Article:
What Are My Rights as a Montana Auto Insurance Consumer?
Although all states have laws in place to protect consumers, each is different when it comes to auto insurance. This is because each state has different financial responsibility requirements that drivers must meet. But motorists should be aware of their rights pertaining automobile coverage to help ensure they obtain the best premiums for adequate protection and to avoid potential policy lapses and cancellations. Such rights include the right to be informed of the reason why a company is refusing, canceling, or non-renewing a policy, the right to mandatory discounts, and the right to purchase coverage.
If a carrier refuses to issue a policy, Montana state law requires the company to give the applicant a reason why, but the driver must ask. This could be helpful since the refusal to insure the potential policyholder could be due to incorrect information. If this is the case, a consumer has the right to correct the information, which could result in the issuance of coverage and being able to avoid paying a higher premium elsewhere.
Consumers who have had their Montana auto insurance coverage in effect for more than 60 days can have policies canceled only for certain reasons that include the following:
- Failure to pay premium
- Revocation or suspension of an insured's driver's license
- Material misrepresentation of information requested by the insurer
- Substantial increase in risk
- Financial impairment of the insurer
If a carrier intends to cancel or non-renew a customer's policy, it must give the policyholder a written notice stating the reason for the termination and the date the coverage will end. This notice must also inform the consumer that he or she has the legal right to appeal the cancellation or non-renewal, and that the motorist is able to obtain coverage through the Montana Automobile Insurance Plan.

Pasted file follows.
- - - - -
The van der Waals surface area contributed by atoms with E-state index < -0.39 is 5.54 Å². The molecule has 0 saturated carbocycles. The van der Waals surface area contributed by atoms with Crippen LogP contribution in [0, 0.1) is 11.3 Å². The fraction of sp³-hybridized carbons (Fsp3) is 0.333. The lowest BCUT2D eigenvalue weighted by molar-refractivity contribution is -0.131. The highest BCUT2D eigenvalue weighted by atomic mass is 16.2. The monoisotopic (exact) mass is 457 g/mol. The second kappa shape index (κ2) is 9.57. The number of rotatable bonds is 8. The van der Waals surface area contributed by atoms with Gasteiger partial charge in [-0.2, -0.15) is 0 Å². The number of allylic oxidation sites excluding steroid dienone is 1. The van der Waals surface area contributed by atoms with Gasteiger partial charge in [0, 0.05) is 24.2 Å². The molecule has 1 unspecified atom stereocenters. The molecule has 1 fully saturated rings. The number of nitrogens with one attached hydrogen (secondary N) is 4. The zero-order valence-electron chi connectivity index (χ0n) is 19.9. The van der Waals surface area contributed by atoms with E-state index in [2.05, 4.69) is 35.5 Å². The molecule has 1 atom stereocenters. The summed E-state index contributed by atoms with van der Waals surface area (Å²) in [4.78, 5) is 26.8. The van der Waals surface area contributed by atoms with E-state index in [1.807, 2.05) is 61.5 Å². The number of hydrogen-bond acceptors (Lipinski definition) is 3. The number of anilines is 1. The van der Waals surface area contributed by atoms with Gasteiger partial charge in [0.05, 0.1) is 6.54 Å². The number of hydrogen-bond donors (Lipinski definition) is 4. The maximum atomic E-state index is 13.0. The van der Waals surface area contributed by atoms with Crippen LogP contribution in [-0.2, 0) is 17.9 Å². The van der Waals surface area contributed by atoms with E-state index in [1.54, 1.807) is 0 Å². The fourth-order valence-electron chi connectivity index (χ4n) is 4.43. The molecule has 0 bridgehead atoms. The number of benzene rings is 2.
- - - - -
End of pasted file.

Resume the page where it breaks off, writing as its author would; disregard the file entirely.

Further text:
Additionally, MT car insurance laws prohibit carriers from surcharging a private passenger automobile policy for claims submitted that were not the fault of the insured. Submitting a claim cannot cause the policyholder to be surcharged if the accident was caused by another party.
Mature motorists also have the right to a mandatory discount. State law requires insurers to reduce premiums for motorists who are 55 years old and older if they complete a highway traffic safety program approved by the Department of Transportation.
The state makes protecting consumers a priority, but policyholders should address with their providers any issues they may feel are unfair and may be in violation of their rights. If the issue cannot be resolved, a motorist can file a formal complaint with the Office of the Commissioner of Securities and Insurance, but this should be done only as a last resort. Most companies will want to resolve issues before having complaints filed against them.